Politics and Society
This information is for the 2019/20 session.
Dr Robin Archer STC.S114a
This course is compulsory on the MSc in Political Sociology. This course is available on the MSc in Social Research Methods and MSc in Sociology. This course is available as an outside option to students on other programmes where regulations permit.
This course aims to explore some of the great debates about the relationship between politics and society. It will examine the interaction between political institutions, economic interests and cultural ideas, especially in societies that are both democratic and capitalist. The course will explores some of the classic empirical and historical controversies that have animated political sociologists. Each week, we will discuss questions like: What gave rise to states and nations? Why are some social movements more successful than others? How does social change shape parties and elections? Do repressive states give rise to radicalism? Why are welfare states more developed in some countries than others? Why is there no Labor Party in the United States? Under what conditions does democracy develop? What explains the growth of populism? And has neo-liberalism become hegemonic? The course will also look at the canonical writings of of authors like Marx, Weber and Tocqueville, as well as critically explore the use of some political concepts. In addition, it will enable you to build up your knowledge of a number of countries and to assess the strengths and weaknesses of some of the main theories and approaches that have dominated the study of political sociology. These include functionalist, rational choice, and institutionalist theories, as well as historical and comparative approaches.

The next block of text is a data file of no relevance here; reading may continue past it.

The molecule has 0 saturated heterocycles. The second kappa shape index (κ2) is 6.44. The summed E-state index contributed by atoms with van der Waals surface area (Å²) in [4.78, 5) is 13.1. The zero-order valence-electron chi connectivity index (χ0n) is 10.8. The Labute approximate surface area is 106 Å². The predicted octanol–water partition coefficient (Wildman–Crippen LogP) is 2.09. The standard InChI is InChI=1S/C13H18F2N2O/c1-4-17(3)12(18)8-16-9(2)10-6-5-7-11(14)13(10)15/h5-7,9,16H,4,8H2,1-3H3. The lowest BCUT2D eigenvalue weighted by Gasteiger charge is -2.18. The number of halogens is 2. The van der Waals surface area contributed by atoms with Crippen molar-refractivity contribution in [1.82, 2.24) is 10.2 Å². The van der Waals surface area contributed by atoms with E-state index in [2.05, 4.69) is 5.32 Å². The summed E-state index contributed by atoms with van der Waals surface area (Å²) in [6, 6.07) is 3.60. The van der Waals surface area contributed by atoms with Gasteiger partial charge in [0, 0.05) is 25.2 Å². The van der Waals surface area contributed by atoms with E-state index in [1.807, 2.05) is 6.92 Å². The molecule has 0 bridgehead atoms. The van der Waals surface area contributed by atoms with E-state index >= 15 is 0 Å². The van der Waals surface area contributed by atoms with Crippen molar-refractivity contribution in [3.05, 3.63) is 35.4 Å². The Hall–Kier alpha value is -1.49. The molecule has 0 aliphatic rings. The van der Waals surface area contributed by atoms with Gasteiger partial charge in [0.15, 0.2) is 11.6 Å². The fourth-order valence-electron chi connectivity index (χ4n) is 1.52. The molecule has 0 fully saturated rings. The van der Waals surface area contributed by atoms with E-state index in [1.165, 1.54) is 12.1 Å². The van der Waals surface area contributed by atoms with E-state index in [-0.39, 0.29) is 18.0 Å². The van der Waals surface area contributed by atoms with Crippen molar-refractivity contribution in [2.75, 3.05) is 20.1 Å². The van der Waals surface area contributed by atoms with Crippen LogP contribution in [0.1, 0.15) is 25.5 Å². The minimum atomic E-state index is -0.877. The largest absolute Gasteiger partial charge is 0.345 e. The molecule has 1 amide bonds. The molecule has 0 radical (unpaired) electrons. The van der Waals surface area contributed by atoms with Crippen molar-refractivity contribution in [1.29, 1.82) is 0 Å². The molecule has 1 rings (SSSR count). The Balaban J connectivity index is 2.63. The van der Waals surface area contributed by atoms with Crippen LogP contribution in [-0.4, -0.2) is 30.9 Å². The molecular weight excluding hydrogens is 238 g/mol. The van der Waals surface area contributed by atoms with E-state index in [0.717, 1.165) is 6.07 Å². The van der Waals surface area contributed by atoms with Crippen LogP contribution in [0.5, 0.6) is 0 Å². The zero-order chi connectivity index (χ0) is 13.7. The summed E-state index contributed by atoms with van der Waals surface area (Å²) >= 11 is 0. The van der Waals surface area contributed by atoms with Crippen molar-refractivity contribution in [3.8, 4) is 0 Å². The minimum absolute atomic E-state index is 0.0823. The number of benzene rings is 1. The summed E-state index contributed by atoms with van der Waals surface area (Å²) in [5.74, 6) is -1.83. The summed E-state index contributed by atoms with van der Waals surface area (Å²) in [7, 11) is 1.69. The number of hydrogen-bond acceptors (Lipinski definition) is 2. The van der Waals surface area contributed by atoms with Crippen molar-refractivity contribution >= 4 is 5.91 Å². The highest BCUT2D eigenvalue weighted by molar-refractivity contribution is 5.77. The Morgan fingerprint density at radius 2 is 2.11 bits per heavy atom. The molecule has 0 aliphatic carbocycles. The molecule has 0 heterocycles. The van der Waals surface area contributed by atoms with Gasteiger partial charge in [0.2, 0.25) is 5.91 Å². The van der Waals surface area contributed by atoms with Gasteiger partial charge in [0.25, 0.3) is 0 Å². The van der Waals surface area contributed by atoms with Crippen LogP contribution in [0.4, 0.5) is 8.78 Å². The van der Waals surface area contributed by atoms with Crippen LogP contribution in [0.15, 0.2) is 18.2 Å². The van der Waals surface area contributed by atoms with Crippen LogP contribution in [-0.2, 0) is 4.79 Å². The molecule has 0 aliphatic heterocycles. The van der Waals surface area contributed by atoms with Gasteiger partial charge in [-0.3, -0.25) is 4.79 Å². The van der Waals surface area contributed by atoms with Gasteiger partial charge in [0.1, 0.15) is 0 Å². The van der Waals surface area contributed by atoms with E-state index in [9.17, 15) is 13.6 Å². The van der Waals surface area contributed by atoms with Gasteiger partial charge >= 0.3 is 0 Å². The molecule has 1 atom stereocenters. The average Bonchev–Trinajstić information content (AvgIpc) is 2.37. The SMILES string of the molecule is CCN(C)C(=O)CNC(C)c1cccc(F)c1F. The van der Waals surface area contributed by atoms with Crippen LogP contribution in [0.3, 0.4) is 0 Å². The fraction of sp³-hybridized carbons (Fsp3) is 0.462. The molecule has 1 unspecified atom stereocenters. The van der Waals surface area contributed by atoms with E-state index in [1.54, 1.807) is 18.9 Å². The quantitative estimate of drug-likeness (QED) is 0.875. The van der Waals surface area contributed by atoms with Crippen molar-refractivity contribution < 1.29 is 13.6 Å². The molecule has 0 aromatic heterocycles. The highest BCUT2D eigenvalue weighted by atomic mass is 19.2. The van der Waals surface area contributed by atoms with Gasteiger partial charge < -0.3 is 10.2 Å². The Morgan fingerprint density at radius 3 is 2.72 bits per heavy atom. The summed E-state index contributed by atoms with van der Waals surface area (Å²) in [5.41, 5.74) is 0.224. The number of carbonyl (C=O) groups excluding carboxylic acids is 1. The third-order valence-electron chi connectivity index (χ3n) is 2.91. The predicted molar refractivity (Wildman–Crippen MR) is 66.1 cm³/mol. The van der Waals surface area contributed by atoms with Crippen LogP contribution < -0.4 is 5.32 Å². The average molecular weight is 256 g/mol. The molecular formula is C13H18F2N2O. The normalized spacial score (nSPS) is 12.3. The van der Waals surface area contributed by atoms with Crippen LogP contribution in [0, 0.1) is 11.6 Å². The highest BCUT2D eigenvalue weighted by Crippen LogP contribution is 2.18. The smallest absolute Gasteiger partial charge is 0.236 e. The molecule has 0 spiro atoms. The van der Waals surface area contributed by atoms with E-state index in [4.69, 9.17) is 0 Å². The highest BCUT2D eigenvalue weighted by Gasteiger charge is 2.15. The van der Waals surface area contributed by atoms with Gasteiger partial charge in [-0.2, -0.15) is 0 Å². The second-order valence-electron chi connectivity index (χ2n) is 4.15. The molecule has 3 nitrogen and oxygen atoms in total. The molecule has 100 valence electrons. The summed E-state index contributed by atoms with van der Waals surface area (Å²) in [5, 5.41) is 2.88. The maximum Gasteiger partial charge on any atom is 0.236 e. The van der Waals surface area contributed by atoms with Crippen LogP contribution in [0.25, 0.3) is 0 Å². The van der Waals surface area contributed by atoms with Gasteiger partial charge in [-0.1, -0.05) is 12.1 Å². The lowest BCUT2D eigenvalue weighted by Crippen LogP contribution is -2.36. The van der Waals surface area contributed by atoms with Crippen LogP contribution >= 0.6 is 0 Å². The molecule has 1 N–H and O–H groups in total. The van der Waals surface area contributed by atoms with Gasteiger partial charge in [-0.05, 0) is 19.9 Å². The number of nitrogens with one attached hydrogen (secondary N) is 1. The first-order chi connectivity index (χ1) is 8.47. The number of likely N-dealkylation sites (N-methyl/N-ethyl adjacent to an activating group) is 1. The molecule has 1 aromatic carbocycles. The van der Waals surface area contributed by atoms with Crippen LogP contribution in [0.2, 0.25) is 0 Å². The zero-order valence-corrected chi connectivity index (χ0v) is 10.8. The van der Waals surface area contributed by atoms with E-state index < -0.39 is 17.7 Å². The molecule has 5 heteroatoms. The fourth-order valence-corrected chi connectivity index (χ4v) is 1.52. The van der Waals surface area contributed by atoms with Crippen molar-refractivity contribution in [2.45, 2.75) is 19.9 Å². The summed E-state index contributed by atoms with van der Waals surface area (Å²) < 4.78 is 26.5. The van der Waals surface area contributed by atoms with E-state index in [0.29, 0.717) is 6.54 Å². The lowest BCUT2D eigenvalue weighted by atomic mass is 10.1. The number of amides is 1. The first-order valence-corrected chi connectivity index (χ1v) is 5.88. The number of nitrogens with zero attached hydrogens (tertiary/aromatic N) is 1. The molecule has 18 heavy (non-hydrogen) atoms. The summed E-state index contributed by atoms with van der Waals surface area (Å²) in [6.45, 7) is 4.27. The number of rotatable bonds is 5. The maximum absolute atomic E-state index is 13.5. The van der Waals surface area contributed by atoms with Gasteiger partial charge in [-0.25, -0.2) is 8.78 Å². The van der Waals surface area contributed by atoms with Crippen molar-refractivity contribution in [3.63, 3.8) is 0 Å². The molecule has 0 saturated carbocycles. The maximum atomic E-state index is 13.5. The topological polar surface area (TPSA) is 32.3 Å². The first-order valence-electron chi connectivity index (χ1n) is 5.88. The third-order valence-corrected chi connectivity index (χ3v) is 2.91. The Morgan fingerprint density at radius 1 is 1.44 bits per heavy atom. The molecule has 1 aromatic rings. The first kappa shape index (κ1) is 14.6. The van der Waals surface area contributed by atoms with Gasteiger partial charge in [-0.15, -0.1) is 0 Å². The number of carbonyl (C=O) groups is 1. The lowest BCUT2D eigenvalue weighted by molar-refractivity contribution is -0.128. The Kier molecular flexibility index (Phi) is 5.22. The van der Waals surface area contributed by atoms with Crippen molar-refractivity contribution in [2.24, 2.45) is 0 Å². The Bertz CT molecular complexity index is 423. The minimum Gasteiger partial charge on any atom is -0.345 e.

20 hours of seminars in the MT. 20 hours of seminars in the LT. 2 hours of seminars in the ST.
Reading Weeks: Students on this course will have a reading week in MT Week 6 and LT Week 6, in line with departmental policy.
Seminars: Papers will be presented by participants and, on occasion, by guest speakers. In addition to the weekly seminar, there will be a number of additional seminars specifically concerned with research strategies in political sociology. If possible, students should attend the lecture course SO203 Political Sociology when available.
Members of the seminar will be required to present a number of papers during the course of the seminar. There will also be a termly essay in MT and LT.
B. Anderson. Imagined Communities; R. Archer, Why is There No Labour Party in the United States?; M. McQuarrie et al, Democratizing Inequalities; P Evans et al, Bringing the State Back In; S M Lipset, 'The Social Requisites of Democracy Revisited', American Sociological Review, vol 59; S Lukes, Power: A Radical View; D McAdam, Comparative Perspectives on Social Movements; M Mann, The Sources of Social Power; M Olson, The Logic of Collective Action; T Skocpol, Protecting Soldiers and Mothers; C. Tilly, Coercion,Capital and European States; L. Weiss, The Myth of the Powerless State.
Exam (70%, duration: 3 hours) in the summer exam period.
Essay (30%, 3000 words) in the ST.
An electronic copy of the assessed essay, to be uploaded to Moodle, no later than 4.00pm on the first Thursday of Summer Term.
Attendance at all seminars and submission of all set coursework is required.
Student performance results
(2015/16 - 2017/18 combined)
|% of students
Total students 2018/19: 29
Average class size 2018/19: 14
Controlled access 2018/19: No
Value: One Unit
Personal development skills
- Team working
- Problem solving